July 23, 2024
How micro1's AI interviewer could make tech hiring more efficient and fair

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Micro1, a startup applying artificial intelligence to recruiting that we covered last year, announced the launch of an AI-powered technical interviewer aimed at helping companies efficiently screen software engineering candidates at scale. The tool generates tailored questions based on candidates’ self-reported skills, conducts voice-based technical interviews and coding assessments, and produces detailed evaluation reports.

In an exclusive interview with VentureBeat, micro1 founder and CEO Ali Ansari explained that the product targets a key pain point in tech hiring. “Usually when you do a job posting, especially with global [reach], you get many, many applications,” Ansari said. “Employers usually just pick a random sample size from those applications and interview that. The decision on picking which ones to interview is very arbitrary.”

Customized questions and real-time assessment reports

Micro1’s AI interviewer aims to solve this by enabling companies to consistently evaluate a much larger portion of applicants. Candidates input their top skills and seniority level for each, such as “senior” for React. The system then dynamically generates questions testing relevant theoretical and practical knowledge. 

Ansari emphasized the focus on customization and real-time content generation. “The questions that we ask are based off [the skills input], so if someone puts in React and Node.js as their top skills, we’re gonna ask them theoretical programming questions on React and Node.js,” he explained. “There is no static database of questions. We generate questions in real-time using a language model, so there’s new questions that are randomized each time.”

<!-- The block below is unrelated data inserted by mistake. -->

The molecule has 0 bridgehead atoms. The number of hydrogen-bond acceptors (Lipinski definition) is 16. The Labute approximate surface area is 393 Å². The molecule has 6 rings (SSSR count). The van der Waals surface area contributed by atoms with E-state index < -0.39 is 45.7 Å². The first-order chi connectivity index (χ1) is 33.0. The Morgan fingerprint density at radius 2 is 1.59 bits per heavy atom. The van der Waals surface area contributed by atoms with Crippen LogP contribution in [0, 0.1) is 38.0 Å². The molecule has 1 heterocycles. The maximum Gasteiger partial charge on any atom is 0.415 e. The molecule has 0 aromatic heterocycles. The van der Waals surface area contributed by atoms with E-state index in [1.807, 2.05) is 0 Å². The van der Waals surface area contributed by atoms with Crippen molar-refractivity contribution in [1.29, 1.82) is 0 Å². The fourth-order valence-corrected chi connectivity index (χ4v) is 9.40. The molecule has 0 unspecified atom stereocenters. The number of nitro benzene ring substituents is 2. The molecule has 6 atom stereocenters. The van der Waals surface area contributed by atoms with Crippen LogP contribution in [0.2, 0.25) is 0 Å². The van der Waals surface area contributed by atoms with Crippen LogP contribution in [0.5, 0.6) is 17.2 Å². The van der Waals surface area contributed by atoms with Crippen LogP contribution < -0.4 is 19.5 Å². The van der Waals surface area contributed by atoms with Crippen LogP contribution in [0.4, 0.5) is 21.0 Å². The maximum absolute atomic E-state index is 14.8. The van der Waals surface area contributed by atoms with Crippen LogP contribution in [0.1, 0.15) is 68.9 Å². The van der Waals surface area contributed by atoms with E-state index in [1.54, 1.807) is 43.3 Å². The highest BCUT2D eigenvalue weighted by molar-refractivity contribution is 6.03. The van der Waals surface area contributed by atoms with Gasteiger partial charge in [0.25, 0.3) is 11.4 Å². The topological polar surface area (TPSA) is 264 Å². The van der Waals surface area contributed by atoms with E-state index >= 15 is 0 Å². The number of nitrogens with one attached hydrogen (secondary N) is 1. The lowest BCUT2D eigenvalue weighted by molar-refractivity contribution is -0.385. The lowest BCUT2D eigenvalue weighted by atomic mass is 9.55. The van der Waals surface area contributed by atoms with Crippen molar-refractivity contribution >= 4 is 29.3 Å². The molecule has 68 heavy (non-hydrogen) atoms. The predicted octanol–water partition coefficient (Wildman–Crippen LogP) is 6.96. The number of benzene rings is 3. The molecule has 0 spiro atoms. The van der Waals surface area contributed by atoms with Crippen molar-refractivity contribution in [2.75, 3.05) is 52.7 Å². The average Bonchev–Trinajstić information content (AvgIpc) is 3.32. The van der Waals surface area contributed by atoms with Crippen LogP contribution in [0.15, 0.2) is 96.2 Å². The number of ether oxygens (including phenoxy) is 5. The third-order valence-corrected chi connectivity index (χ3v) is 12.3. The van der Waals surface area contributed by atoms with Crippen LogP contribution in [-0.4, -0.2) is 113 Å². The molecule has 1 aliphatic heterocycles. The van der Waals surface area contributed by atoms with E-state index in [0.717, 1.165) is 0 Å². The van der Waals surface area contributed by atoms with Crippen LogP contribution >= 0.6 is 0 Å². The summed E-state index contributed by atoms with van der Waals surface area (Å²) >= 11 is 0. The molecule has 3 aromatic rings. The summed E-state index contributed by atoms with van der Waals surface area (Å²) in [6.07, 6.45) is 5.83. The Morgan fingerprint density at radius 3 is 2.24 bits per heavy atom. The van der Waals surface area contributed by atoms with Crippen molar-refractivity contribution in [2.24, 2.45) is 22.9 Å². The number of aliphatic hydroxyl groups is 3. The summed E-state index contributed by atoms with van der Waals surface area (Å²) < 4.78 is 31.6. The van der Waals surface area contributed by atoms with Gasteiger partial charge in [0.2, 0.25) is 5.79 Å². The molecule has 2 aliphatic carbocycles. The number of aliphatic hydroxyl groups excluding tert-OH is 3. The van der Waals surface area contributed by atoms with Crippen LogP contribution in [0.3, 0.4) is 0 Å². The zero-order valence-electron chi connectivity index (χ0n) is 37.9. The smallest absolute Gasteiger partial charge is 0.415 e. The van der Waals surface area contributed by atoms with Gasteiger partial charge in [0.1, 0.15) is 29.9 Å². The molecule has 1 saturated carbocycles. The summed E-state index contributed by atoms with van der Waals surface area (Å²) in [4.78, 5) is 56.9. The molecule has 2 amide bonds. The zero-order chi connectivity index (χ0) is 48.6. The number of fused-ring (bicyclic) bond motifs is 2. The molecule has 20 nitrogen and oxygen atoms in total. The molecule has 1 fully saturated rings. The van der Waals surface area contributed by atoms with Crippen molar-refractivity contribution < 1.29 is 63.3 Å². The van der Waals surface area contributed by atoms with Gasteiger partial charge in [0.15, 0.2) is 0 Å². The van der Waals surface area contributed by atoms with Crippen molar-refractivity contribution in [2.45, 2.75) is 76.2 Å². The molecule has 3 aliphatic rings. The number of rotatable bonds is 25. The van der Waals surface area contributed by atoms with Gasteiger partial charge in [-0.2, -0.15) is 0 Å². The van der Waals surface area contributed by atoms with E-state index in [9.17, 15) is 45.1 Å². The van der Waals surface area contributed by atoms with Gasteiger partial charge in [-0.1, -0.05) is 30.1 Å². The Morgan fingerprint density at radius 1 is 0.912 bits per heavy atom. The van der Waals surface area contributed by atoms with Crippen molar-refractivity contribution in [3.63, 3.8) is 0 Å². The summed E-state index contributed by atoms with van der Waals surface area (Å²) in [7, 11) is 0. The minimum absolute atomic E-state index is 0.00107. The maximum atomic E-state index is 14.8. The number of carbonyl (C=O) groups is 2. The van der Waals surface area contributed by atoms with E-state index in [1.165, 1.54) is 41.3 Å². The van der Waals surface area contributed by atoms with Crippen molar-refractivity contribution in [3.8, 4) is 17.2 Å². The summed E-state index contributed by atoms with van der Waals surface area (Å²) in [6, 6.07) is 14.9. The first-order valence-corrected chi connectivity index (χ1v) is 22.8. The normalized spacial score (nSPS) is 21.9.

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After completing a voice-based Q&A and live coding, candidates receive an automatically generated assessment report that rates performance in each skill area. This report helps recruiters prioritize top performers to advance to human interviews. Micro1 reports that this screening has increased the pass rate for human interviews to around 50%, compared to a typical 10-15%.

Addressing AI bias and candidate experience

The young company is keenly aware of industry concerns around AI bias. While acknowledging that some bias is inevitable, Ansari highlighted multiple steps taken to mitigate unfairness. Questions are refined based on human interviews, and “the AI interviewer cannot say this candidate passed or failed, that doesn’t exist.” Recruiters must holistically consider the AI assessment alongside other data points like resumes.

Reactions from early candidates have been largely positive, with Ansari estimating 80-90% very favorable feedback. “A lot of [responses are] like ‘wow, this was actually really enjoyable, I was less nervous, I was able to articulate my thoughts better,’” he said. Over time, the company aims to make the AI experience “on par” with or “even better” than human interviews.

Differentiating in a growing AI recruiting market

Micro1 is part of a growing wave of startups building AI tools for recruiting. Competitors like Filtered and Karat also offer automated technical assessments. But micro1 differentiates through its dynamic interviews and aim of “giv[ing] qualified candidates a better shot by having them actually convey their skills,” in Ansari’s words.

As companies struggle to fill nearly 400,000 open computing jobs in the US alone, tools to optimize hiring are in high demand. micro1 has already signed a number of early clients, primarily midsize tech companies feeling the talent crunch acutely. But Ansari is bullish about expanding to additional roles and company sizes long-term.

The product’s launch comes amid a fierce debate around the appropriate use of AI in high-stakes domains like hiring. Opponents argue that today’s AI systems are too unreliable and biased to make fair, consequential assessments about humans. Proponents counter that when used carefully, AI can help reduce human bias and missed opportunities at scale.

Ansari and the micro1 team firmly believe that, with responsible implementation focused on augmenting rather than replacing human decision-making, AI interviewers can make hiring both more efficient and equitable. “The goal is to get the bias in these AI systems to be less than humans in this use case,” Ansari said. Time will tell if micro1 can deliver on that ambitious vision.

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